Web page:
the Jungian psychology (74), and the American self -and-growth psychology (118).
The normal adjustment of the average, common sense, well-adjusted man implies a continued
successful rejection of much of the depths of human nature, both conative and cognitive. To adjust
well to the world of reality means a splitting of the person. It means that the person turns his back
on much in himself because it is dangerous. But it is now clear that by so doing, he loses a great
deal too, for these depths are also the source of all his joys, his ability to play, to love, to laugh,
and, most important for us, to be creative. By protecting himself against the hell within himself, he
also cuts himself off from the heaven within. In the extreme instance, we have the obsessional
person, flat, tight, rigid, frozen, controlled, cautious, who can't laugh or play or love, or be silly or
trusting or childish. His imagination, his intuitions, his softness, his emotionality tend to be
strangulated or distorted.
The goals of psychoanalysis as a therapy are ultimately integrative. The effort is to heal this
basic split by insight, so that what has been repressed becomes conscious or preconscious. But here
again we can make modifications as a consequence of studying the depth sources of creativeness.
Our relation to our primary processes is not in all respects the same as our relation to unacceptable
wishes. The most important difference that I can see is that our primary processes are not as
dangerous as the forbidden impulses. To a large extent they are not repressed or censored but rather
are "forgotten," or else turned away from, suppressed (rather than repressed), as we have to adjust
to a harsh reality which demands a purposeful and pragmatic, striving rather than revery, poetry,
play. Or, to say it in another way, in a rich society there must be far less resistance to primary
thought processes. I expect that education processes,
which are known to do rather little for relieving repression of "instinct," can do much to accept arid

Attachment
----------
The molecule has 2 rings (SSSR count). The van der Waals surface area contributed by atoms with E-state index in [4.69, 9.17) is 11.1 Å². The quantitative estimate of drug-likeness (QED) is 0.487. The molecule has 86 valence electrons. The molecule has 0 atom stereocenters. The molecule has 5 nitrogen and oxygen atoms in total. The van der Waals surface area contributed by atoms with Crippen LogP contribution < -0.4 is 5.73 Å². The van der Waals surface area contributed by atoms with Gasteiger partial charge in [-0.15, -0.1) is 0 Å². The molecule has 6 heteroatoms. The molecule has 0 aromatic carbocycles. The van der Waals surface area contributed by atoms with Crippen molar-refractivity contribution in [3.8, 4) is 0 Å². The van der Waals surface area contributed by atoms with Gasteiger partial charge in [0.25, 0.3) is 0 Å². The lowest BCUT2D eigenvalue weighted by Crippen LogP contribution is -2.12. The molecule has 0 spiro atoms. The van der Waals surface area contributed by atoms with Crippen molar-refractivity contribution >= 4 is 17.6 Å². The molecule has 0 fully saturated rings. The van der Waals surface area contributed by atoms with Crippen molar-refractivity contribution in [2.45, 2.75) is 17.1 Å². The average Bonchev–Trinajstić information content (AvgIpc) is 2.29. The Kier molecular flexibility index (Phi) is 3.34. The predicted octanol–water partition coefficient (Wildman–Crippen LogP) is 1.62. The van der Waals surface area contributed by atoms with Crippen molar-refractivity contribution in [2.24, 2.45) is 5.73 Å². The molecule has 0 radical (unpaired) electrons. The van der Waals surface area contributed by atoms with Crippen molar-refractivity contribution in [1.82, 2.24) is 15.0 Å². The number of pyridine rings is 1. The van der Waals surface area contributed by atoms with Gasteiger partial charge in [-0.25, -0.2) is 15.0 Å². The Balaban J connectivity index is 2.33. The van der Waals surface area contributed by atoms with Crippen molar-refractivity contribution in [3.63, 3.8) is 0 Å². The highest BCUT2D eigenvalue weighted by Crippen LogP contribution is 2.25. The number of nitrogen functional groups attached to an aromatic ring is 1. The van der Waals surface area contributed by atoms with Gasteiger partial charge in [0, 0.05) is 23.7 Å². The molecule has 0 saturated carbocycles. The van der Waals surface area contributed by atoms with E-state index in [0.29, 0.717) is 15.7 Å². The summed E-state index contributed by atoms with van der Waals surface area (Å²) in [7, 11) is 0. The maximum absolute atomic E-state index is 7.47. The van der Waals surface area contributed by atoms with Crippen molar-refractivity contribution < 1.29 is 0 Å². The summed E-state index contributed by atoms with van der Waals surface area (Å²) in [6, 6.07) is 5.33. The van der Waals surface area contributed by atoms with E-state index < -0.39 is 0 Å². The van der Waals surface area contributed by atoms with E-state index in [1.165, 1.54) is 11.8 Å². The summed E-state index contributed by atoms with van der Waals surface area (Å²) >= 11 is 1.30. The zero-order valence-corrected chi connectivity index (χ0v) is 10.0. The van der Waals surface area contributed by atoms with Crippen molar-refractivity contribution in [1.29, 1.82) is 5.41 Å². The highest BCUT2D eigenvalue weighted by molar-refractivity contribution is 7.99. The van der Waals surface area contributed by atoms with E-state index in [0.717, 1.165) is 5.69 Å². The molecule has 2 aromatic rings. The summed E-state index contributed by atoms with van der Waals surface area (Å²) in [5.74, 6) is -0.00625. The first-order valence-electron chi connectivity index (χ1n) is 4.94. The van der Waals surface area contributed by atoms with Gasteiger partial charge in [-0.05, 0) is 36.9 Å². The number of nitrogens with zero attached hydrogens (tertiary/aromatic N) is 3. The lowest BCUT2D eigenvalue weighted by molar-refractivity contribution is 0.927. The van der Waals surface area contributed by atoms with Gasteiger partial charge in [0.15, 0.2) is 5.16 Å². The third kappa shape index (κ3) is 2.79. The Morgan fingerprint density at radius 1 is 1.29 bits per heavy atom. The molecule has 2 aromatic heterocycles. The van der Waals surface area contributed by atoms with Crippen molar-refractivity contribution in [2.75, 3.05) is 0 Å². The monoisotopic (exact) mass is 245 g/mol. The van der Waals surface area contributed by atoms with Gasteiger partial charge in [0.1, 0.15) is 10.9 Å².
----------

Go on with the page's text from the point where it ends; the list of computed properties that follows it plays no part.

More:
integrate the primary processes into conscious and preconscious life. Education in art, poetry,
dancing, can in principle do much in this direction. And so also can education in dynamic
psychology; for instance, Deutsch and Murphy's "Clinical Interview," which speaks in primary
process language (38), can be seen as a kind of poetry. Marion Milner's extraordinary book, On Not
Being Able to Paint, perfectly makes my point (113).
The kind of creativeness I have been trying to sketch out is best exemplified by the
improvisation, as in jazz or in childlike paintings, rather than by the work of ar~ designated as
"great." In the first place, the great work needs great talent which, as we have seen, turned out to be
irrelevant for our concern. In the second place, the great work needs not only the flash, the
inspiration, the peak-experience; it also needs hard work, long training, unrelenting criticism,
perfectionistic standards. In other words, succeeding upon the spontaneous is the deliberate;
succeeding upon total acceptance comes criticism; succeeding upon intuition comes rigorous
thought; succeeding upon daring comes caution; succeeding upon fantasy and imagination comes
reality testing. Now come the questions, "Is it true?" "Will it be understood by the other?" "Is its
structure sound?" "Does it stand the test of logic?" "How will it do in the world?" "Can I prove it?"
Now come the comparisons, the judgments, the evaluations, the, cold, calculating morning-after
thoughts, the selections and the rejections.
If I may say it so, the secondary processes ?Ow take over from the primary, the Apollonian
from the Dionysian, the "masculine" from the "feminine." The voluntary regression into our depths
is now terminated, the necessary passivity and receptivity of inspiration or of peak-experience must